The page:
Kerry exchanged glanced with Annie: they’d already discussed the minion situation, and believed Wednesday would be one of the first to ask. “We can help—” He chuckled softly. “But we’ll need to get out of history and math if you want us to help with the A Levels.”

Wednesday rocked back and forth on the balls of her feet. “I don’t imagined I’d have difficultly getting Maddie and Adric to let you skip class for the day, as long as it didn’t become a regular thing.” She referred to Professors Palmescoff and Lewiston, who taught the B Level History and Advanced Math courses occurring at the same time as Wednesday’s A Level Basic Spell Casting. “But I had another class in mind—”

Annie moved closer to Kerry, warming herself against the encroaching chill in the air. “Which one?” She figured the A Level class was the one of choice: after all, they knew all the simple spells, though perhaps Wednesday wanted them to help out the C Levels, too . . .

Wednesday looked down for just a few seconds before speaking. “I was thinking the B Level Spells class.” The silence that followed stretched on for nearly five seconds before she threw open her hands. “Well?”

“You really want us to help out . . .” Kerry swallowed while coming up with the right expression. “Our old class?”

Annie almost snorted. “It’s not really our old class. We’ll never go there.”

“Unless you come and be my minions.” Wednesday stopped rocking left and right now that she was past the point of asking her question. “The question I have is: are you gonna feel strange helping out people who you see in other classes every day?”


Here’s the kicker:  when it comes to minions instructors always get them from the upper levels.  Every once in a while they’ll ask one or two students to help out with a lab or exercise, as Helena did in A Level Sorcery when she was teaching the kids to throw up shields and had Annie and Kerry toss some light Air Hammers at them, but it’s a rare thing for an instructor to pull in someone from an advanced class and have them do minion duty for kids in their own level.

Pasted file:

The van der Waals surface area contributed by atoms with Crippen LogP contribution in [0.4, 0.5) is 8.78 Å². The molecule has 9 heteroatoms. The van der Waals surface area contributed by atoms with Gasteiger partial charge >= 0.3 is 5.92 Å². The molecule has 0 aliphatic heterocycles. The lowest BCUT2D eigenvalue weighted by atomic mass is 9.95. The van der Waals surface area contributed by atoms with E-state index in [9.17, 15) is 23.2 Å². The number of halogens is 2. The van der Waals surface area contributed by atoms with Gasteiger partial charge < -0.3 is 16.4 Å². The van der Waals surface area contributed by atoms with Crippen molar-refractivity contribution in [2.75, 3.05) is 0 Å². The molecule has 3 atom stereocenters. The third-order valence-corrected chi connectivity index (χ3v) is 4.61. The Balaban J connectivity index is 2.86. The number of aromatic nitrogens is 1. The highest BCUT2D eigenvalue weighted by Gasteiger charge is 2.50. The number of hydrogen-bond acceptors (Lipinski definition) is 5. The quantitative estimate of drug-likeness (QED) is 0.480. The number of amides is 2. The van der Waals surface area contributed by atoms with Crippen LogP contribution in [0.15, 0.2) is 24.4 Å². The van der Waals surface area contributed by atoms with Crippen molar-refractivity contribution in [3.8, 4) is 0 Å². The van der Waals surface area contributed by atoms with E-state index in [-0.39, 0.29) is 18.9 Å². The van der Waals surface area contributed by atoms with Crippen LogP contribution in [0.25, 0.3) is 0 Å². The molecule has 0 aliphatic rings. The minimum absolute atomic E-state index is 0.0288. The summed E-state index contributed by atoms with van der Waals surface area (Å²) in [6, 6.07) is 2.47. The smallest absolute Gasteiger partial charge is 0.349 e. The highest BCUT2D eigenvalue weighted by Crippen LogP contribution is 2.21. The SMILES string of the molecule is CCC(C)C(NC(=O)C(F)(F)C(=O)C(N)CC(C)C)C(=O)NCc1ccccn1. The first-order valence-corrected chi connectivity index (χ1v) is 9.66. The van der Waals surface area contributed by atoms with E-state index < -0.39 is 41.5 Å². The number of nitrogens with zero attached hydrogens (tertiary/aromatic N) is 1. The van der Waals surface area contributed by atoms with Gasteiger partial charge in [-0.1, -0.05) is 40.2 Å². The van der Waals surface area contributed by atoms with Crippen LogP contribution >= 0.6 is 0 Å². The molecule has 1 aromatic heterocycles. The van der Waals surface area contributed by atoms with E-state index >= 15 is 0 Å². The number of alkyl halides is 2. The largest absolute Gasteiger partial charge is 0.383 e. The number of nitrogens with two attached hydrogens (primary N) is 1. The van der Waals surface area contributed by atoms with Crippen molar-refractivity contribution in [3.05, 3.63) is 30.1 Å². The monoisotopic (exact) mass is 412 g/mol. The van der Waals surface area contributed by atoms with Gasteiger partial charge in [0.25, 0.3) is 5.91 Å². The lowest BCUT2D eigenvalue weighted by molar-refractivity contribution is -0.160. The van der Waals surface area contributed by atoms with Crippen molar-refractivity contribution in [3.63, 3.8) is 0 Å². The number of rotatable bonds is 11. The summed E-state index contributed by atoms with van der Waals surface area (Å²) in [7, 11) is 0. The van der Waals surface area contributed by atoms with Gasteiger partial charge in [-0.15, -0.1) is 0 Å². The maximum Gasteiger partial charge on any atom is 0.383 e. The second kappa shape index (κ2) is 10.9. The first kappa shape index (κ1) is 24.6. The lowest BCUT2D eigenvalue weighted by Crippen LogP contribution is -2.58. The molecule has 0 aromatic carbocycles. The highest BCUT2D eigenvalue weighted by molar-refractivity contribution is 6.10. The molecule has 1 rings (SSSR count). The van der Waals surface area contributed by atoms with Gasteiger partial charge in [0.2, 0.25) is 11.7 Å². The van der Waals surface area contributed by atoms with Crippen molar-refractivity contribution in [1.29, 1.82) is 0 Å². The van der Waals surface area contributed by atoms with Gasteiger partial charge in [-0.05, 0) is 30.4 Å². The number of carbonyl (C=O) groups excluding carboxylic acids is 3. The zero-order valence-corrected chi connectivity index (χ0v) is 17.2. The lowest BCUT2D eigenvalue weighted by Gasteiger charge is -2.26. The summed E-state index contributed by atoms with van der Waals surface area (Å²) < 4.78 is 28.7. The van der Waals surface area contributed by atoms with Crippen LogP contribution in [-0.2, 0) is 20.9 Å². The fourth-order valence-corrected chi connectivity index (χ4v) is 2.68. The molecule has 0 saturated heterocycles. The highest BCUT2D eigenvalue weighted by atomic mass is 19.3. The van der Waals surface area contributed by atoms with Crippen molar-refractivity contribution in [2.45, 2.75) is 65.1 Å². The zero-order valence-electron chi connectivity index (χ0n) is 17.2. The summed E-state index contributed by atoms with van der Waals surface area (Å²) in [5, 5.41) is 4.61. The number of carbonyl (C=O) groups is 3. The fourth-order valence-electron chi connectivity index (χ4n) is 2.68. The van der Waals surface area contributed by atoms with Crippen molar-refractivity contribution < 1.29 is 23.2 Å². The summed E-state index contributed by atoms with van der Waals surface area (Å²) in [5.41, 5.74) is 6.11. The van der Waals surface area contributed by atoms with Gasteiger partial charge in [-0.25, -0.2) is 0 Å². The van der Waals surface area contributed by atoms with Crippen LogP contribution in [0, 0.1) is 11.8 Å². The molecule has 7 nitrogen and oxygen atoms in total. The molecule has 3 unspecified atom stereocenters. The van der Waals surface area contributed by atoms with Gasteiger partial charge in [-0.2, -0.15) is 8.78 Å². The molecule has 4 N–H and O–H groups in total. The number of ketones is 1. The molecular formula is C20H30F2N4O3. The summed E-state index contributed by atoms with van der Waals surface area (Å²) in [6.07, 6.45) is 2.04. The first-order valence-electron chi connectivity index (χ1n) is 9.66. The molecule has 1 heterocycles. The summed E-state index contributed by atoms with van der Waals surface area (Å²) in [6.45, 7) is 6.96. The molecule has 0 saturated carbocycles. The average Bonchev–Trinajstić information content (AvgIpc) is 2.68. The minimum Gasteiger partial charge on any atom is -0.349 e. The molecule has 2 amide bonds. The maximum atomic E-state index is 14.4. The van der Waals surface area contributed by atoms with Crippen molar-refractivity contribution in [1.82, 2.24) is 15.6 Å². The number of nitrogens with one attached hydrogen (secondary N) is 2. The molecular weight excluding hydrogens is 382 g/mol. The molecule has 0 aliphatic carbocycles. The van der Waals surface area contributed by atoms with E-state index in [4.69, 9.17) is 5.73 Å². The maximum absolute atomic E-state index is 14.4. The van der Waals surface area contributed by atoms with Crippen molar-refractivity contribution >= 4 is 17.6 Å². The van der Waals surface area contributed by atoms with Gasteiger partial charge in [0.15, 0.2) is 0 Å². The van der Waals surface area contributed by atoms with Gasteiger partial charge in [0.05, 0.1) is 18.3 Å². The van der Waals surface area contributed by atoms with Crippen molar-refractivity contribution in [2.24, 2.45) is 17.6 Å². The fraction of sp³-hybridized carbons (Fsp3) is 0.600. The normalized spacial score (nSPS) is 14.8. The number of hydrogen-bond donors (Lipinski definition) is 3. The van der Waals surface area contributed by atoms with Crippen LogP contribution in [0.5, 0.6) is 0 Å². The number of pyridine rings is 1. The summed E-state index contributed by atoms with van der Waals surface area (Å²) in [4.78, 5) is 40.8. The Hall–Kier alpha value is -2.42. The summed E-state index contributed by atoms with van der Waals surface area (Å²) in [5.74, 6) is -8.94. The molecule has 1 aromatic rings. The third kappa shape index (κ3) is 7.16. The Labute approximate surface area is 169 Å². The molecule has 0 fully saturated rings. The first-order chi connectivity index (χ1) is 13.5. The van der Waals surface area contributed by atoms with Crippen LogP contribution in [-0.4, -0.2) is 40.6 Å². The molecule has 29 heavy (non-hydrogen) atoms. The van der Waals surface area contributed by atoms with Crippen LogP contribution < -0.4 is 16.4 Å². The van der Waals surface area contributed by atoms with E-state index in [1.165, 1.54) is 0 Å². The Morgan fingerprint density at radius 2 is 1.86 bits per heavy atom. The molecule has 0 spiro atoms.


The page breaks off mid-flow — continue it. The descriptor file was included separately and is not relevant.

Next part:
I’ll finish this scene tonight, because I’m looking forward to getting into the next scene and closing out the chapter.  After this we get wingmates back together, and you will believe a girl can fly.

At Home Among the Witches

Of late I’ve been on something of a roll, and not the kind upon which you place butter.  I’ve cruised through Chapter Four, writing–and finishing–the third scene last night, which means I’ve written about fifty-five hundred words over the weekend.  I’ve also pushed the novel to a point just short of thirty thousand words, and considering last night was the twenty-third day of which I’ve worked on this novel, that means I’ve averaging about thirteen hundred words a day.  Again, not NaNo pacing, but it’s up there, and I’m happy.

So are my kids:  happy, but tired.  It’s two in the morning, and they’ve finally stumbled back home–if you can call a jaunt from Logan International Airport in Boston to the school “stumbled”, then yeah, they did.  And just like the last novel, it took a few thousand words to get my kids here.  And a lot of other kids as well . . .


(All excerpts from The Foundation Chronicles, Book Two: B For Bewitching, copyright 2015 by Cassidy Frazee)

The professors stayed behind to finish checking everyone in while the students filed out of the station. Those going to Mórrígan and Åsgårdsreia headed east and north across the Great Hall’s Rotunda; those going to Blodeuwedd and Ceridwen turned right out of the center and headed down the West Hall towards the Atrium and then outside to Founder’s Gate and the Pentagram Walls . . .